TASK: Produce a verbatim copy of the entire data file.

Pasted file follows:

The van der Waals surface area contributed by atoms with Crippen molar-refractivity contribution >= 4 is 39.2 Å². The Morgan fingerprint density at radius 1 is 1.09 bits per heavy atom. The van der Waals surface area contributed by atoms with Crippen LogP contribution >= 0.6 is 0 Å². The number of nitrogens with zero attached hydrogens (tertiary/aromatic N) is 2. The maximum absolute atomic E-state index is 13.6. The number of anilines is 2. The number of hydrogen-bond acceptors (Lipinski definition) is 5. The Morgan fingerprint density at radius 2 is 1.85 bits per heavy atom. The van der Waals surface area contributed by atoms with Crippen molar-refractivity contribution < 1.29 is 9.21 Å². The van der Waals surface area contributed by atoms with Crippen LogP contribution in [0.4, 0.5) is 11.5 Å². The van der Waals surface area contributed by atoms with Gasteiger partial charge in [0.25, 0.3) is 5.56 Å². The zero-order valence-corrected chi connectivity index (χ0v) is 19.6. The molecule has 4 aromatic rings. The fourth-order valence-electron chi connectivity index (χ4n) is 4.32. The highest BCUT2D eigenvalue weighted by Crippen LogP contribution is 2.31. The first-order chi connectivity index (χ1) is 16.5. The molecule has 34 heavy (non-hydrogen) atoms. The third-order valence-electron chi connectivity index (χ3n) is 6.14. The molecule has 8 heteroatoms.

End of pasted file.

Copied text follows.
The van der Waals surface area contributed by atoms with Crippen molar-refractivity contribution >= 4 is 39.2 Å². The Morgan fingerprint density at radius 1 is 1.09 bits per heavy atom. The van der Waals surface area contributed by atoms with Crippen LogP contribution >= 0.6 is 0 Å². The number of nitrogens with zero attached hydrogens (tertiary/aromatic N) is 2. The maximum absolute atomic E-state index is 13.6. The number of anilines is 2. The number of hydrogen-bond acceptors (Lipinski definition) is 5. The Morgan fingerprint density at radius 2 is 1.85 bits per heavy atom. The van der Waals surface area contributed by atoms with Crippen molar-refractivity contribution < 1.29 is 9.21 Å². The van der Waals surface area contributed by atoms with Crippen LogP contribution in [0.4, 0.5) is 11.5 Å². The van der Waals surface area contributed by atoms with Gasteiger partial charge in [0.25, 0.3) is 5.56 Å². The zero-order valence-corrected chi connectivity index (χ0v) is 19.6. The molecule has 4 aromatic rings. The fourth-order valence-electron chi connectivity index (χ4n) is 4.32. The highest BCUT2D eigenvalue weighted by Crippen LogP contribution is 2.31. The first-order chi connectivity index (χ1) is 16.5. The molecule has 34 heavy (non-hydrogen) atoms. The third-order valence-electron chi connectivity index (χ3n) is 6.14. The molecule has 8 heteroatoms.